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Michele Bachmann refuses to answer questions about her husband’s clinic

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Republican presidential candidate Rep. Michele Bachmann (MN) has remained silent on her husband’s Christian counseling center, which reportedly practices a discredited “reparative therapy” aimed at converting patients into heterosexuals.

ABC News presented undercover video Monday that confirms the clinic owned by Bachmann and her husband, Dr. Marcus Bachmann, does indeed try to “pray away the gay.”

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When News8 anchor RaeChelle Davis asked Bachmann on Monday about the hidden camera video, the congresswoman refused to answer the question.

“Well, I’m running for the presidency of the United States and I am here today to talk about job creation,” she said.

When pressed for an answer, Bachmann against responded: “Well, I’m here to run for the presidency of the United States,” adding she was “very proud” of her and her husband’s business.

When ABC News confronted Bachmann about reparative therapy being practiced at her clinic, she again refused to talk about it.

“I’m focusing on turning the economy around and on jobs so that’s what I’m focusing on,” she responded.

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The American Psychological Association and American Psychiatric Association have both said there is no evidence that reparative therapy can change sexual orientation.

“This is so far outside the mainstream it’s practically on Mars,” Dr. Jack Drescher told ABC News. He added that the therapy could actually harm patients.

Marcus said in a radio interview unearthed by ThinkProgress that “barbarians need to be educated” when asked how parents should deal with non-heterosexual children.

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“They need to be disciplined,” he said last year on Point of View Radio Talk Show. “Just because someone feels it or thinks it doesn’t mean that we are supposed to go down that road. That’s what is called the sinful nature.”


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Dr. Fauci emotionally recounts his close relationship with the late AIDS activist Larry Kramer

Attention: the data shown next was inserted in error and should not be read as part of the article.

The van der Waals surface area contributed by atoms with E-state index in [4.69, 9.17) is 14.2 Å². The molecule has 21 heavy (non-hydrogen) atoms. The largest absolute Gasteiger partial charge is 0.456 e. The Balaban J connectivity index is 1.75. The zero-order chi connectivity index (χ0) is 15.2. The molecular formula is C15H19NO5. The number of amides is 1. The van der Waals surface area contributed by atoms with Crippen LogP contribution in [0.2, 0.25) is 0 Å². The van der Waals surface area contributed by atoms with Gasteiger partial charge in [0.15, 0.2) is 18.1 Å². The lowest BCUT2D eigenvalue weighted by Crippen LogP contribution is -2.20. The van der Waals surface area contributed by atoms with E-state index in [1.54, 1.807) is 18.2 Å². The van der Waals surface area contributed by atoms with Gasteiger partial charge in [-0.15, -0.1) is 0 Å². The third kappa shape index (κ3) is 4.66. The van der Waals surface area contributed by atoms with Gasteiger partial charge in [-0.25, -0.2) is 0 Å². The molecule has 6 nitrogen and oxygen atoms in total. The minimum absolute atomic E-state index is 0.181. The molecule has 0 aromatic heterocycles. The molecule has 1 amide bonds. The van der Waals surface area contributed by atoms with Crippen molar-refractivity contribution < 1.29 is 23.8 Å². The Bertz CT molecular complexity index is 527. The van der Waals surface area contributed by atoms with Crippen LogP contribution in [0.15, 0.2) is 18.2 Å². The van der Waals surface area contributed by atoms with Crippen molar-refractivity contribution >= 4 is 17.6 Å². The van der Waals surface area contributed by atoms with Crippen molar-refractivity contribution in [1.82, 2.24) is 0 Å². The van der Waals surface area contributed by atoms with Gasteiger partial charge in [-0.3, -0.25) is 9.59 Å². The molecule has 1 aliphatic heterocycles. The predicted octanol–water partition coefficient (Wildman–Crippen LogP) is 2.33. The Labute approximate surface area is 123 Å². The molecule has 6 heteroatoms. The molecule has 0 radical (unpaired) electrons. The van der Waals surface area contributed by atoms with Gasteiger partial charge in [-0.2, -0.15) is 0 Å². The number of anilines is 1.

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Dr. Anthony Fauci has burst on to the national stage as a result of the current coronavirus pandemic, but his work as a public health official extends back decades. He was a key figure in the fight against HIV/AIDS, and in an interview on PBS NewsHour on Wednesday, he offered a personal and emotional glimpse into that history.

Earlier in the day, it was reported that Larry Kramer, a famed writer and influential AIDS activist, had died at age 84. PBS host Judy Woodroof noted that Fauci and Kramer had been friends.

"In the beginning of the AIDS outbreak in the 1980s, the two of you had a pretty contentious relationship," Woodroof said. "But that changed over time."

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REVEALED: An Obama-era plan to protect medical workers in a pandemic was thwarted under Trump

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President Donald Trump has repeatedly claimed that his Democratic predecessor in the White House, Barack Obama, left him ill-prepared to handle a major health crisis when, in fact, Obama’s administration left behind a comprehensive pandemic game plan that included a 69-page playbook. But Trump’s administration abandoned those Obama-era recommendations. On top of that, National Public Radio’s Brian Mann is reporting that Trump’s administration, in 2017, “stopped work on new federal regulations that would have forced the health care industry to prepare for an airborne infectious disease pandemic such as COVID-19.”

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2020 Election

Here’s the real reason Trump and the GOP don’t want mail-in voting

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Trump and Republicans don’t want mail-in voting this November because it blows up a couple of their most effective voter suppression schemes.

In presidential elections dating back to 2000, there’s been noticeable media coverage of long lines in majority-black precincts; commentators sometimes wonder out loud why people would have to wait in line 8 hours to vote in, for example, inner city Ohio in 2004 or Milwaukee in the 2020 primaries.

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